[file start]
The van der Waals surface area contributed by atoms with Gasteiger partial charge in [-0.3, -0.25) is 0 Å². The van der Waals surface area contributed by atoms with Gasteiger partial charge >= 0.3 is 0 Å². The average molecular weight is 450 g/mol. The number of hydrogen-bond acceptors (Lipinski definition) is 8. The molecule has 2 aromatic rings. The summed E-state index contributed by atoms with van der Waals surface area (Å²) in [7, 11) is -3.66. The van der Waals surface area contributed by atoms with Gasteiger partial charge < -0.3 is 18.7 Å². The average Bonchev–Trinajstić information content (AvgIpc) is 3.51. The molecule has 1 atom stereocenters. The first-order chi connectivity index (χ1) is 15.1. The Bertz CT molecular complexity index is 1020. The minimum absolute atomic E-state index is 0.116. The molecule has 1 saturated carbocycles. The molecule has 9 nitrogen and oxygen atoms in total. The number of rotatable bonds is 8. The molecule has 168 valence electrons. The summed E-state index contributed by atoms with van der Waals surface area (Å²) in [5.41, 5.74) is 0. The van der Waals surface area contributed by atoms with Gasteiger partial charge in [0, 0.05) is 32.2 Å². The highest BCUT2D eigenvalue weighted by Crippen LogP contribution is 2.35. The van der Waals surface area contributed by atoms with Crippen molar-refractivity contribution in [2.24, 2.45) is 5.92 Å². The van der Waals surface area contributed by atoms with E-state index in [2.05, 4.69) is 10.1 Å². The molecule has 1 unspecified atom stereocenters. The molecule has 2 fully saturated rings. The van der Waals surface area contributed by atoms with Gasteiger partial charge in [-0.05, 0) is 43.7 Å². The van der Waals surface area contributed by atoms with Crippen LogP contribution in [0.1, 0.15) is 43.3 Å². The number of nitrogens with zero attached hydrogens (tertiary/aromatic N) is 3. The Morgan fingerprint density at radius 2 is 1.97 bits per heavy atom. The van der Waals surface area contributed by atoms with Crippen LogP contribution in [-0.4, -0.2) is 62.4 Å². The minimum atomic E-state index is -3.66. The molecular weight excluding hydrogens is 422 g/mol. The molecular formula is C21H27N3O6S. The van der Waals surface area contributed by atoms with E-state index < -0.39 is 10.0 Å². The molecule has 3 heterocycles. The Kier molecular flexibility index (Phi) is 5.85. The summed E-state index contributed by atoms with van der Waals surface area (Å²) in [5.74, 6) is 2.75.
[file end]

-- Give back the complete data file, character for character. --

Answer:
The van der Waals surface area contributed by atoms with Gasteiger partial charge in [-0.3, -0.25) is 0 Å². The van der Waals surface area contributed by atoms with Gasteiger partial charge >= 0.3 is 0 Å². The average molecular weight is 450 g/mol. The number of hydrogen-bond acceptors (Lipinski definition) is 8. The molecule has 2 aromatic rings. The summed E-state index contributed by atoms with van der Waals surface area (Å²) in [7, 11) is -3.66. The van der Waals surface area contributed by atoms with Gasteiger partial charge < -0.3 is 18.7 Å². The average Bonchev–Trinajstić information content (AvgIpc) is 3.51. The molecule has 1 atom stereocenters. The first-order chi connectivity index (χ1) is 15.1. The Bertz CT molecular complexity index is 1020. The minimum absolute atomic E-state index is 0.116. The molecule has 1 saturated carbocycles. The molecule has 9 nitrogen and oxygen atoms in total. The number of rotatable bonds is 8. The molecule has 168 valence electrons. The summed E-state index contributed by atoms with van der Waals surface area (Å²) in [5.41, 5.74) is 0. The van der Waals surface area contributed by atoms with Gasteiger partial charge in [0, 0.05) is 32.2 Å². The highest BCUT2D eigenvalue weighted by Crippen LogP contribution is 2.35. The van der Waals surface area contributed by atoms with Crippen molar-refractivity contribution in [2.24, 2.45) is 5.92 Å². The van der Waals surface area contributed by atoms with E-state index in [2.05, 4.69) is 10.1 Å². The molecule has 1 unspecified atom stereocenters. The molecule has 2 fully saturated rings. The van der Waals surface area contributed by atoms with Gasteiger partial charge in [-0.05, 0) is 43.7 Å². The van der Waals surface area contributed by atoms with Crippen LogP contribution in [0.1, 0.15) is 43.3 Å². The number of nitrogens with zero attached hydrogens (tertiary/aromatic N) is 3. The Morgan fingerprint density at radius 2 is 1.97 bits per heavy atom. The van der Waals surface area contributed by atoms with Crippen LogP contribution in [-0.4, -0.2) is 62.4 Å². The minimum atomic E-state index is -3.66. The molecular weight excluding hydrogens is 422 g/mol. The molecular formula is C21H27N3O6S. The van der Waals surface area contributed by atoms with E-state index < -0.39 is 10.0 Å². The molecule has 3 heterocycles. The Kier molecular flexibility index (Phi) is 5.85. The summed E-state index contributed by atoms with van der Waals surface area (Å²) in [5.74, 6) is 2.75.